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Press: Read all about ‘woke’ with one simple tag  

08 March 2024

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THE Telegraph has started to use “woke” as a tag for news stories, so that the readers need waste no time in getting their chunter on.

A quick glance at stories thus tagged offers “National Trust adopting ‘North Korean approach’ to democracy, claims Lord Sumption”; but, for balance, “Charities must avoid being dragged into political culture wars”; then there is “‘Most qualified person should get the job’ is microaggression, Russell Group universities say”; “A colonialist’s head on a stick would be a more honest sculpture”; and, of course, the obligatory stories about the Church of England: “Stonewall funded Church of England guidance that said primary schoolchildren can be transgender”; “Church of England yet to set up £100m slavery reparations fund after a year”; “C of E to hire ‘deconstructing whiteness’ officer”. Whoever it will be is grossly overpaid. You don’t need much deconstruction to understand what’s going on with that selection of stories.

The Mail was even more direct, with a headline so misleading that it might as well have been written by an AI: “Vicars in uproar after the Church of England moves to set aside £1 billion to pay for slavery reparations”. But what’s actually proposed is that the Church should set aside £900,000,000 of someone else’s money — exactly whose is handwaved away — and it is the sheer lunatic unreality of that plan which is more worrying than the implications would be if it were a serious proposition.

What are these people smoking? And where do I get some?

The one piece of news in the Mail story is that the Revd Dr Ian Paul, a member of the General Synod and the Archbishops’ Council, has been elevated to the dignity of Vicar in Uproar in exchange for a meaty quote: “This report appears to be based on an essentially racist reading of history. . . It is anti-Christian. Unbelievably, it calls on the Church to repent for having preached the gospel. . . The authors appear to be completely ignorant of the Church’s own beliefs” — which beliefs are always available on application to Dr Paul.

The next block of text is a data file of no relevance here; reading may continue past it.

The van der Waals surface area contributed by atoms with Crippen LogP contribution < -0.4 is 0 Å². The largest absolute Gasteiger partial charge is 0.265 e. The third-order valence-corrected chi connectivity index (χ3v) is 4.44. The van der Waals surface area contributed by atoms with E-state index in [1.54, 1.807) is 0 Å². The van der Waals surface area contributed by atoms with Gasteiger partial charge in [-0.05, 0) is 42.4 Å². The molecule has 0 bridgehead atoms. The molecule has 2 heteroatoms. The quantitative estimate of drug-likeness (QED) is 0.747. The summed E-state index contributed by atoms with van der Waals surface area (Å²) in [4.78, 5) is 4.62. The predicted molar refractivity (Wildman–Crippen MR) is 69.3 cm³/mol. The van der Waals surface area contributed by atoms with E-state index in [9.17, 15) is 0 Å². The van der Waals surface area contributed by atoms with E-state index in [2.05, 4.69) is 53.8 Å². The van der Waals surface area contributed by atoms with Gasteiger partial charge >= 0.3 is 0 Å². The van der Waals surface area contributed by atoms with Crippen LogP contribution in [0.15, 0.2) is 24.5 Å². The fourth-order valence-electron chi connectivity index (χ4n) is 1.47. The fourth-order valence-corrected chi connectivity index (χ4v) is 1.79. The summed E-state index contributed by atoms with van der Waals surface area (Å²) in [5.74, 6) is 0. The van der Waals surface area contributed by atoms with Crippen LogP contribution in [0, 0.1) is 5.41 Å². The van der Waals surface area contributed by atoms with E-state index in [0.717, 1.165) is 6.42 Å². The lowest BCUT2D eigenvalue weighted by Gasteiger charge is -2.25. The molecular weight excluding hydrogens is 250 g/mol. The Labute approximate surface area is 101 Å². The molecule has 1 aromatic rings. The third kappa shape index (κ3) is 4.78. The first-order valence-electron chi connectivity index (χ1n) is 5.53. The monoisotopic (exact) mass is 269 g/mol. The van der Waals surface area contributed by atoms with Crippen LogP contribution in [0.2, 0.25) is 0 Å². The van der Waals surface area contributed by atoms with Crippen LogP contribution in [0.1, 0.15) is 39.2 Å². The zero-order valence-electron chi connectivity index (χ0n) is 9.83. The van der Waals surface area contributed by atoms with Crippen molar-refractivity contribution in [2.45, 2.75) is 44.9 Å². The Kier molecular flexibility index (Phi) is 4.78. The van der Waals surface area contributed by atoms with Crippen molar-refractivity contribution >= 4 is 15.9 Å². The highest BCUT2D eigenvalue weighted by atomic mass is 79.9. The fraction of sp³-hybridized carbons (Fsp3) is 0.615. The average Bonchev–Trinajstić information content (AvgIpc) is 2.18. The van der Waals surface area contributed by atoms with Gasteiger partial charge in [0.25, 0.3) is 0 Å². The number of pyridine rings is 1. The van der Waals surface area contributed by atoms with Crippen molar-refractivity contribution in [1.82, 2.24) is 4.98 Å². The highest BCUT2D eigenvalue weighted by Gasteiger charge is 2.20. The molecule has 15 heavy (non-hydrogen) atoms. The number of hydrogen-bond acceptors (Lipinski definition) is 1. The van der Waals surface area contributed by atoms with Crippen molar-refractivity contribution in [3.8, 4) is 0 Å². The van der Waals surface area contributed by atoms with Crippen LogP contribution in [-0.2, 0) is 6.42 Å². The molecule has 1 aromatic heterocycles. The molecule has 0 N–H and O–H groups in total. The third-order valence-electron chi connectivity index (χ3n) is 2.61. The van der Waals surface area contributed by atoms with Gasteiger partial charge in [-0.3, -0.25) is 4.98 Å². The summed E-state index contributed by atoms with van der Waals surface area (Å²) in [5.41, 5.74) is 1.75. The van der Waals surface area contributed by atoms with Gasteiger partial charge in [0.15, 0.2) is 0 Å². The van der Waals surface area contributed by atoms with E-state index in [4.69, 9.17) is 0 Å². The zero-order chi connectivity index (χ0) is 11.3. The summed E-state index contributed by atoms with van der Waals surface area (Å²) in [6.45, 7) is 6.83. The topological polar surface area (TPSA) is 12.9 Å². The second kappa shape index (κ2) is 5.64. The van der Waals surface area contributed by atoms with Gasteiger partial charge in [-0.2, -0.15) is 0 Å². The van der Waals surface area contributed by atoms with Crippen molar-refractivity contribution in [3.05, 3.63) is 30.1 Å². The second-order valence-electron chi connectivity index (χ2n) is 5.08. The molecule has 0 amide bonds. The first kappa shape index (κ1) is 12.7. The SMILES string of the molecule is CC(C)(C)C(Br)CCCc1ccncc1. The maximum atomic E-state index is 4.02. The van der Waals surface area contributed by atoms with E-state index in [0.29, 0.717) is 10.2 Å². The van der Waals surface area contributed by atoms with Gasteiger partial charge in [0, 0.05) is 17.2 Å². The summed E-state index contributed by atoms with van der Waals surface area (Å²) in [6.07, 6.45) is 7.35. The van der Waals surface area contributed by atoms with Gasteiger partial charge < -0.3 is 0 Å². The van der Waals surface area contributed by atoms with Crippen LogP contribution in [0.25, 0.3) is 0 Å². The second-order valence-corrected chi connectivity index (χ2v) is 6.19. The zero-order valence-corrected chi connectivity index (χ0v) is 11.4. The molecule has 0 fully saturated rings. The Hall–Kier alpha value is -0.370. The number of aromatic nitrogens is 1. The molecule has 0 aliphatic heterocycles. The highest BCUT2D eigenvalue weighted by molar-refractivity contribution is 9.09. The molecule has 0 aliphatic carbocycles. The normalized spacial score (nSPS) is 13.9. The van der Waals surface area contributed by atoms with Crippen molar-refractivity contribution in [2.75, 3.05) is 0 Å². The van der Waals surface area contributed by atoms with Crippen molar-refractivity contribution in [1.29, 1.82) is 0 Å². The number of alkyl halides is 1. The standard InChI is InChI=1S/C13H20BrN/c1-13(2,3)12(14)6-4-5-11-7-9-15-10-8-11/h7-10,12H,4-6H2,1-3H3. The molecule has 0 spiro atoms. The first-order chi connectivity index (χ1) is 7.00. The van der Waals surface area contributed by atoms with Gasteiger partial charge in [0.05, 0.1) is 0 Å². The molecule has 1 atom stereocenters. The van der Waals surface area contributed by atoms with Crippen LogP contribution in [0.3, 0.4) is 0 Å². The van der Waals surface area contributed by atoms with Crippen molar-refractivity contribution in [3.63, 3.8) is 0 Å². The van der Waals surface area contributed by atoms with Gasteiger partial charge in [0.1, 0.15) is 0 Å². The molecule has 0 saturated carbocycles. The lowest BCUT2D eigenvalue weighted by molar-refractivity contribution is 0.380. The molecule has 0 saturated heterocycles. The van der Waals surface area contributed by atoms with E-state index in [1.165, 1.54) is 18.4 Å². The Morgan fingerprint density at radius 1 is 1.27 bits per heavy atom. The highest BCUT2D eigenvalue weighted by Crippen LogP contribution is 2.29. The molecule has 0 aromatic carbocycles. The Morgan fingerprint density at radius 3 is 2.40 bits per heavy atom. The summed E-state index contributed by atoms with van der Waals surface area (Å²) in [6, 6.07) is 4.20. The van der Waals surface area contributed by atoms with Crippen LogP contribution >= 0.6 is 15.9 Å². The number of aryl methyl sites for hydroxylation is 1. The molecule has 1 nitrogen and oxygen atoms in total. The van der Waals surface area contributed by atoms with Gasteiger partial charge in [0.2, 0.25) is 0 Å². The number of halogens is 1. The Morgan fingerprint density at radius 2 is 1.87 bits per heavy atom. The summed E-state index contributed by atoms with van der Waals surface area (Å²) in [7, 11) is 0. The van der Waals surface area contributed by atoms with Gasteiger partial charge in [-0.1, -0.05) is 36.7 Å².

But it is still difficult to argue with his conclusion: “Whoever commissioned this report appears to have a death wish for the Church of England.” To get all the opprobrium consequent on giving away hundreds of millions of pounds to an unpopular cause, and to do so without any of the benefits to anyone which might appear if the money had been real, is a master stroke of anti-politics that even Rishi Sunak might admire. There has been nothing like it since the proposal to get rid of such limiting factors as church buildings and the clergy (News, 2 July 2021).

Obviously, the moral of all this is that the “woke” tag really works, and can reduce even ancient columnists to a state of helpless chunter.


AND so on to light relief, and the battle of the flashbulbs. I loved this quote in The Times from Mark Horton, a wedding photographer in Birmingham: “I turn up and they’re like, ‘Right, you’ll stand at the back, you won’t move.’ And I’m saying, ‘I’m being paid by the people down the front to get their faces.’ They’re like, ‘It’s not about you, it’s about God’. . . [I say] ‘I’m not going to diss your religion and your job, but let’s have some kind of collaborative effort.’ The response? ‘This is my church — you do what I say.’”

His point sounds entirely reasonable: here is the couple, gathered here to solemnise their union in the sight of almighty Instagram, and they don’t want some fusspot who keeps up the picturesque backdrop interfering. The Times quoted the average daily rate for wedding photographers as £1300. No one is going to spend that much on the Vicar, which shows where their priorities lie.

It was very sporting of the former Archbishop of Canterbury Lord Williams to join in the fun. “The event isn’t staged just as a spectacle to be filmed, but as a personal encounter of a couple with God,” he told The Times. But the best quote of the story actually came from the photographer’s side: Faye Wilde, in Nottingham, said: “I had one [vicar] who was talking all through the ceremony about how she couldn’t wait for the couple to have sex. She spent the ceremony talking about how they were going to have ‘the best night of their lives’.” Then Wilde added: “They already had a child. She was the flower girl.”


THERE was even one lovely, serious, piece of religious journalism this week, in The Guardian, where Julian Coman reviewed Marilynne Robinson’s new book on Genesis. He is scrupulous, generous, and penetrating.

“The vision of a single omniscient and benevolent God is a staggering new departure in ancient literature, with implications all the way down to design details,” Coman writes. “In the Garden of Eden, Robinson points out, ‘the beauty of the trees is noted before the fact that they yield food’. Here is a world packed with signs of a divine desire that the first humans feel at home. Compared with the surrounding myths on offer, this vision ‘is from the beginning an immeasurable elevation of status.’”

I shall take this thought as a reminder that even professional Christians are worthy of the love of God.

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